Thursday, December 26, 2019

A digression

But one I probably ought to take. The Clinton impeachment is irrelevant to the present situation, which concerns a completely different factual basis. It is even less relevant to the question of the current Resident's mental and moral condition and his fitness for office, which is what my previous post is about. In other words, it's an attempt to change the subject, a typical troll tactic.

So I'll take the subject change right here. Regarding the exact nature of Mr. Clinton's misconduct, I believe that Paula Jones initiated the activity. I don't think Clinton demanded it of her and I don't think he promised her anything in exchange. Nevertheless she expected to get something for it and she was understandably angry when she didn't, and felt exploited. Monica Lewinsky fully stipulated that she initiated the relationship.

Nevertheless, Clinton was absolutely obliged to refuse them both. His conduct was grossly unethical and also incredibly foolish. In the case of Lewinsky, who was besotted and barely an adult, it was irresponsible and contemptible. And by the way, I've had students come on to me and I know never to go there.

However, the articles of impeachment did not address the underlying conduct, but only deceit. I think the allegations of subornation lacked an adequate factual basis, but Clinton undoubtedly lied personally, both in public and under oath. The argument against removal from office hinges on the misconduct not being related to his official duties as president.

I think that if a similar set of circumstances were to occur today -- which is obviously highly unlikely -- it would be incumbent on all Democratic party leaders, elected officials, and people who generally support Democrats to demand the perpetrator's resignation. This would certainly be the case for members of Congress, and all state officials. The culture has changed. We don't tolerate this any more. Viz. Al Franken, whose sins are much lesser. The integrity of the party would demand it. Obviously, Republicans don't feel that way, but hypocrisy is their middle name.

If Clinton had been removed from office or resigned, what might that have meant for the 2000 election? Counterfactual history is probably a fool's game, but Al Gore might well have been better off running as the incumbent with the baggage of Clinton's misbehavior much lightened, in which case the election would not have been close enough to steal, there would have been no Iraq war, and we'd be living in a completely different timeline. As they circle the wagons around their mad king, Republicans might want to think about that.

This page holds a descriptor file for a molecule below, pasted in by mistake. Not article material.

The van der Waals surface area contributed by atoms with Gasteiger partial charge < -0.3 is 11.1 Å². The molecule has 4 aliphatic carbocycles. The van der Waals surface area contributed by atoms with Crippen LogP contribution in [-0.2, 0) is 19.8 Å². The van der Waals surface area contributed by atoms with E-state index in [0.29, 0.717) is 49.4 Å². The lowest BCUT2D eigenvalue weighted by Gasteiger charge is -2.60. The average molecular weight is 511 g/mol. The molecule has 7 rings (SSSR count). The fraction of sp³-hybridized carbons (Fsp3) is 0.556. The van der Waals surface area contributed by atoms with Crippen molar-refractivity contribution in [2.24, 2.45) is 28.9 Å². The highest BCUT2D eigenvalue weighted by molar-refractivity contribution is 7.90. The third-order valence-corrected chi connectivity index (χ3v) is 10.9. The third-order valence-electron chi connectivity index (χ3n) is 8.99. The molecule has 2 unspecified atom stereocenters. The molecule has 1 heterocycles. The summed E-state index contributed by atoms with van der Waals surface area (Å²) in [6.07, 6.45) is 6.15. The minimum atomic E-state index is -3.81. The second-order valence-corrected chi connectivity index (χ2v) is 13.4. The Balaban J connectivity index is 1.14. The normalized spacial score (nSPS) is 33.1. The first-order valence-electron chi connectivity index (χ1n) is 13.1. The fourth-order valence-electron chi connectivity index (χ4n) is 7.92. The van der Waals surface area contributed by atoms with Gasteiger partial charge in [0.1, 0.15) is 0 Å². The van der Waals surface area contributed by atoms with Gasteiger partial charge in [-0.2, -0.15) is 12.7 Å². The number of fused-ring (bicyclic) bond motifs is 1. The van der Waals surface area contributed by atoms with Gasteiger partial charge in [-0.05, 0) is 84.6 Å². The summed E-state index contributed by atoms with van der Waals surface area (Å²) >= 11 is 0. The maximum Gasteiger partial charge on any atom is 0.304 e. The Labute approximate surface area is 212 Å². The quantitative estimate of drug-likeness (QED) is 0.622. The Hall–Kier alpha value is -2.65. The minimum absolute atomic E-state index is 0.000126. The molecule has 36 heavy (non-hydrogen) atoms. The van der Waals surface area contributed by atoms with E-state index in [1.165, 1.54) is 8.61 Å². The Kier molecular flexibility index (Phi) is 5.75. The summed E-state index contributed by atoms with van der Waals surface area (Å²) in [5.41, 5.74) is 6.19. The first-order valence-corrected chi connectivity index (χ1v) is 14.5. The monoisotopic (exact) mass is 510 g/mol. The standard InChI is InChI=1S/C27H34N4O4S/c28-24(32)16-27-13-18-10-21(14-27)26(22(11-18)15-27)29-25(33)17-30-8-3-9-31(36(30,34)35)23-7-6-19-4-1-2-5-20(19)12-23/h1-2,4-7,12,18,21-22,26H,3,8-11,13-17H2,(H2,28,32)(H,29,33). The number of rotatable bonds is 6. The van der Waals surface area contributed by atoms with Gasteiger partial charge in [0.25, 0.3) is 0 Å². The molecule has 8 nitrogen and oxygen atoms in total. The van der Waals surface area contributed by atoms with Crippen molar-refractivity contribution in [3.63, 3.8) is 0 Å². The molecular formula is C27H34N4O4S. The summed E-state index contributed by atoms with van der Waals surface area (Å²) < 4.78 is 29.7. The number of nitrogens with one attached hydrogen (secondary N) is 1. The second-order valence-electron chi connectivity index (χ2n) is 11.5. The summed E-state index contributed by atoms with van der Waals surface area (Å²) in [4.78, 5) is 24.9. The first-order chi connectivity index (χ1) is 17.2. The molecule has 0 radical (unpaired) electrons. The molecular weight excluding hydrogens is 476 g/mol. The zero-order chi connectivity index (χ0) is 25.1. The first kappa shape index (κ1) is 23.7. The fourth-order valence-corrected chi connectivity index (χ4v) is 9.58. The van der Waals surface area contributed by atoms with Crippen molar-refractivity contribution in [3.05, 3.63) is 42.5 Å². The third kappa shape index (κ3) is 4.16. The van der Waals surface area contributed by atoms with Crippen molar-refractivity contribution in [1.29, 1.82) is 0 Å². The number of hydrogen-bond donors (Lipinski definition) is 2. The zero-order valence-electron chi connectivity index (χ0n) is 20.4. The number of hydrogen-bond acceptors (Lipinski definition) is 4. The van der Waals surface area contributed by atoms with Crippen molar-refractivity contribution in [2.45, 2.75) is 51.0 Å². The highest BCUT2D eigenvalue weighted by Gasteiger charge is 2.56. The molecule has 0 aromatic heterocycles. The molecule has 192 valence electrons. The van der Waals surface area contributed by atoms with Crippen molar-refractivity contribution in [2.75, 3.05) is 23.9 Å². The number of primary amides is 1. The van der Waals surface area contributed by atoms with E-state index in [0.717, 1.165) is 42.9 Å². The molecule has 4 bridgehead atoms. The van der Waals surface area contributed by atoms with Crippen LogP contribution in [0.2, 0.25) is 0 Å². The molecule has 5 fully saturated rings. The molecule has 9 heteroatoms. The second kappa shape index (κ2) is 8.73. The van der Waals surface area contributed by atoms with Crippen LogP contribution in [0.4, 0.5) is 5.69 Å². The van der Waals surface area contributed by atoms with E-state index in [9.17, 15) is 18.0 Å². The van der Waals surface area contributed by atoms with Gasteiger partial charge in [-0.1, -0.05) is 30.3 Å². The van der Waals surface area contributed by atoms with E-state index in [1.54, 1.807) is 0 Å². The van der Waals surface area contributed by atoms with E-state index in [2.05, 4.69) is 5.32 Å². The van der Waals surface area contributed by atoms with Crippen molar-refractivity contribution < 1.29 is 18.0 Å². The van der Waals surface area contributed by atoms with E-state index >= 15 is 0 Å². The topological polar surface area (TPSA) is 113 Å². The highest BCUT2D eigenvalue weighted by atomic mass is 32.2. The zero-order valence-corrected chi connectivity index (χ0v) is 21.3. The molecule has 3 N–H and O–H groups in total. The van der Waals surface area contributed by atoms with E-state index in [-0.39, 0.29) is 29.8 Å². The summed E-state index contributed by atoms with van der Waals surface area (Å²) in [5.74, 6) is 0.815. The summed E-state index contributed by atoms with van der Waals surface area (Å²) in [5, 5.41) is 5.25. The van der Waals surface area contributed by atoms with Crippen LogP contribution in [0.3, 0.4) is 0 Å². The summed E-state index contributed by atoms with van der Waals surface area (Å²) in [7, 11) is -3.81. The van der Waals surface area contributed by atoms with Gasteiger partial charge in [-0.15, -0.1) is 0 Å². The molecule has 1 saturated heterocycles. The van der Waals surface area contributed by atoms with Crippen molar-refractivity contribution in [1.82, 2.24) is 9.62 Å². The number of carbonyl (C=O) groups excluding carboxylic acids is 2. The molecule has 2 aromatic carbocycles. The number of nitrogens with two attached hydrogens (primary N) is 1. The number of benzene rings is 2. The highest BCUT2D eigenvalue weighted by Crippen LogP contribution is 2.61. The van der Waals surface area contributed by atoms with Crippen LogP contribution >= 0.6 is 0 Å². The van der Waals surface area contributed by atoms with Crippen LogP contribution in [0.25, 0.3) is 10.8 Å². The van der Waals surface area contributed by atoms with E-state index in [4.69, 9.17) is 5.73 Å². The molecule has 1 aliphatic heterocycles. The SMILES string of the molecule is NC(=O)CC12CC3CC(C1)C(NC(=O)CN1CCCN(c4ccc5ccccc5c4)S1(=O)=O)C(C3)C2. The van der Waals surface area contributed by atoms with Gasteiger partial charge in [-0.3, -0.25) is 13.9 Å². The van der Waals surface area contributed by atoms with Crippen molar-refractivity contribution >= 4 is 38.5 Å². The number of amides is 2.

Tuesday, December 24, 2019

A mystery

We seldom examine the assumption that achieving wealth and power requires some degree of cunning and awareness. Sure, you can be evil, and you don't necessarily need to be good at math, and you can subscribe to various false beliefs, but you need to be able to match intentions to results, communicate coherently, and competently execute plans, right?

Well, no. There's the president's personal lawyer, who also owns a "consulting" firm that rakes in millions of dollars for, err, doing something. I've linked to a summary but you can read the full report of the interview here. The guy is certifiably wacko and totally incompetent at lawyering, cyber-security, investigating, and anything else he supposedly does professionally. But there he is. Read the whole thing, but I especially enjoyed this part:

As we sped uptown, he spoke in monologue about the scandal he co-created, weaving one made-up talking point into another and another. He said former ambassador Marie Yovanovitch, whom he calls Santa Maria Yovanovitch, is “controlled” by George Soros. “He put all four ambassadors there. And he’s employing the FBI agents.” I told him he sounded crazy, but he insisted he wasn’t.